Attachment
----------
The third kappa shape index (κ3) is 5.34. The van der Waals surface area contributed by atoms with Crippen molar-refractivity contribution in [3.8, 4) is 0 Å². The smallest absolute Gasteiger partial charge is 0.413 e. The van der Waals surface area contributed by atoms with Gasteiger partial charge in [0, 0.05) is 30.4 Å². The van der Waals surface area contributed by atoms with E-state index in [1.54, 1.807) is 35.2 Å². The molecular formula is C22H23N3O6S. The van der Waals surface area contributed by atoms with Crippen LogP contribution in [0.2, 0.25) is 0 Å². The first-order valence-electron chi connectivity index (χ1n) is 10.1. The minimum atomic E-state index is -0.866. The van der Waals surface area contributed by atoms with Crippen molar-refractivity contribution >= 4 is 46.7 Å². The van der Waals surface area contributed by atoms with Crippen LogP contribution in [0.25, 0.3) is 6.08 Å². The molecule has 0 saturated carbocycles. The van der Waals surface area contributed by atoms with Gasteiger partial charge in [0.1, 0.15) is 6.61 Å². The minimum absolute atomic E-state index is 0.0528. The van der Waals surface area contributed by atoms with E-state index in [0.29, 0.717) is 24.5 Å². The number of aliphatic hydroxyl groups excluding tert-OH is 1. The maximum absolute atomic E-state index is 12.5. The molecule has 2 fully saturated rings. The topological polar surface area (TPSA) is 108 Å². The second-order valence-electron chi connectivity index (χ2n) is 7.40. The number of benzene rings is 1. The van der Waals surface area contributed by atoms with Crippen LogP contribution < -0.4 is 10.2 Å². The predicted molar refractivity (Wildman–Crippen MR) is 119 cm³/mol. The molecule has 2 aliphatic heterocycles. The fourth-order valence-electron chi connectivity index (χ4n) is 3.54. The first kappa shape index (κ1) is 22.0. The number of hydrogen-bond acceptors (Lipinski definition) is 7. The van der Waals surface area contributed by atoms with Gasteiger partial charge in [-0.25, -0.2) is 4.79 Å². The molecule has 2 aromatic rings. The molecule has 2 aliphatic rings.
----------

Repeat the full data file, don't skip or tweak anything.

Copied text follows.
The third kappa shape index (κ3) is 5.34. The van der Waals surface area contributed by atoms with Crippen molar-refractivity contribution in [3.8, 4) is 0 Å². The smallest absolute Gasteiger partial charge is 0.413 e. The van der Waals surface area contributed by atoms with Gasteiger partial charge in [0, 0.05) is 30.4 Å². The van der Waals surface area contributed by atoms with E-state index in [1.54, 1.807) is 35.2 Å². The molecular formula is C22H23N3O6S. The van der Waals surface area contributed by atoms with Crippen LogP contribution in [0.2, 0.25) is 0 Å². The first-order valence-electron chi connectivity index (χ1n) is 10.1. The minimum atomic E-state index is -0.866. The van der Waals surface area contributed by atoms with Crippen molar-refractivity contribution >= 4 is 46.7 Å². The van der Waals surface area contributed by atoms with Crippen LogP contribution in [0.25, 0.3) is 6.08 Å². The molecule has 0 saturated carbocycles. The van der Waals surface area contributed by atoms with Gasteiger partial charge in [0.1, 0.15) is 6.61 Å². The minimum absolute atomic E-state index is 0.0528. The van der Waals surface area contributed by atoms with E-state index in [0.29, 0.717) is 24.5 Å². The number of aliphatic hydroxyl groups excluding tert-OH is 1. The maximum absolute atomic E-state index is 12.5. The molecule has 2 fully saturated rings. The topological polar surface area (TPSA) is 108 Å². The second-order valence-electron chi connectivity index (χ2n) is 7.40. The number of benzene rings is 1. The van der Waals surface area contributed by atoms with Crippen LogP contribution < -0.4 is 10.2 Å². The predicted molar refractivity (Wildman–Crippen MR) is 119 cm³/mol. The molecule has 2 aliphatic heterocycles. The fourth-order valence-electron chi connectivity index (χ4n) is 3.54. The first kappa shape index (κ1) is 22.0. The number of hydrogen-bond acceptors (Lipinski definition) is 7. The van der Waals surface area contributed by atoms with Gasteiger partial charge in [-0.25, -0.2) is 4.79 Å². The molecule has 2 aromatic rings. The molecule has 2 aliphatic rings.